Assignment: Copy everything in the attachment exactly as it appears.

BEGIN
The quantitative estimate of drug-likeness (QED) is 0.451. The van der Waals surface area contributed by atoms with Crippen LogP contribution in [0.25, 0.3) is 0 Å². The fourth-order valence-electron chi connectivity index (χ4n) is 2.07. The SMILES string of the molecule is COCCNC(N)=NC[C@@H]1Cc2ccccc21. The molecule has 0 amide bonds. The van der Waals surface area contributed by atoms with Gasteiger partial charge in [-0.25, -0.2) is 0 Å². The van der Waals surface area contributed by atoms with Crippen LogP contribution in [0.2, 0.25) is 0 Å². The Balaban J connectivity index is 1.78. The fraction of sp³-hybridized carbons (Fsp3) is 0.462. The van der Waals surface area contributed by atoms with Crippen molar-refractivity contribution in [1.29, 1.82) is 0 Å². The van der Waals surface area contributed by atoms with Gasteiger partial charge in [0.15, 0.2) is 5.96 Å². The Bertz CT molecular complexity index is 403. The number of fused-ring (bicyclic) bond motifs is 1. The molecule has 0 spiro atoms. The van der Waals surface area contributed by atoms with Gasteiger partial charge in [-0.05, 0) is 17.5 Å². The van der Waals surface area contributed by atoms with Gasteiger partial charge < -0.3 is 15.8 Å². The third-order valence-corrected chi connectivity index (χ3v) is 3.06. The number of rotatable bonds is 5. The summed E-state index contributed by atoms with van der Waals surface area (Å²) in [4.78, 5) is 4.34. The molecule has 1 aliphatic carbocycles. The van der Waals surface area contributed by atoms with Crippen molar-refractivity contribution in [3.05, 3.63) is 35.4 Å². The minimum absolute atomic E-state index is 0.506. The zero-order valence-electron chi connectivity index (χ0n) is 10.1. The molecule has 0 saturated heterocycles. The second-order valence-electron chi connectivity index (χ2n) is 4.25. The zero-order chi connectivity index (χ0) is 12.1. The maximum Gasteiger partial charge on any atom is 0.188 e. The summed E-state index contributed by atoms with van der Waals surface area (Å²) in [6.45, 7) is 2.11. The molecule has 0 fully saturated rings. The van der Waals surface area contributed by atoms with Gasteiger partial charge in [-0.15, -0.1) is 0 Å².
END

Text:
The quantitative estimate of drug-likeness (QED) is 0.451. The van der Waals surface area contributed by atoms with Crippen LogP contribution in [0.25, 0.3) is 0 Å². The fourth-order valence-electron chi connectivity index (χ4n) is 2.07. The SMILES string of the molecule is COCCNC(N)=NC[C@@H]1Cc2ccccc21. The molecule has 0 amide bonds. The van der Waals surface area contributed by atoms with Gasteiger partial charge in [-0.25, -0.2) is 0 Å². The van der Waals surface area contributed by atoms with Crippen LogP contribution in [0.2, 0.25) is 0 Å². The Balaban J connectivity index is 1.78. The fraction of sp³-hybridized carbons (Fsp3) is 0.462. The van der Waals surface area contributed by atoms with Crippen molar-refractivity contribution in [1.29, 1.82) is 0 Å². The van der Waals surface area contributed by atoms with Gasteiger partial charge in [0.15, 0.2) is 5.96 Å². The Bertz CT molecular complexity index is 403. The number of fused-ring (bicyclic) bond motifs is 1. The molecule has 0 spiro atoms. The van der Waals surface area contributed by atoms with Gasteiger partial charge in [-0.05, 0) is 17.5 Å². The van der Waals surface area contributed by atoms with Gasteiger partial charge < -0.3 is 15.8 Å². The third-order valence-corrected chi connectivity index (χ3v) is 3.06. The number of rotatable bonds is 5. The summed E-state index contributed by atoms with van der Waals surface area (Å²) in [4.78, 5) is 4.34. The molecule has 1 aliphatic carbocycles. The van der Waals surface area contributed by atoms with Crippen molar-refractivity contribution in [3.05, 3.63) is 35.4 Å². The minimum absolute atomic E-state index is 0.506. The zero-order valence-electron chi connectivity index (χ0n) is 10.1. The molecule has 0 saturated heterocycles. The second-order valence-electron chi connectivity index (χ2n) is 4.25. The zero-order chi connectivity index (χ0) is 12.1. The maximum Gasteiger partial charge on any atom is 0.188 e. The summed E-state index contributed by atoms with van der Waals surface area (Å²) in [6.45, 7) is 2.11. The molecule has 0 fully saturated rings. The van der Waals surface area contributed by atoms with Gasteiger partial charge in [-0.15, -0.1) is 0 Å².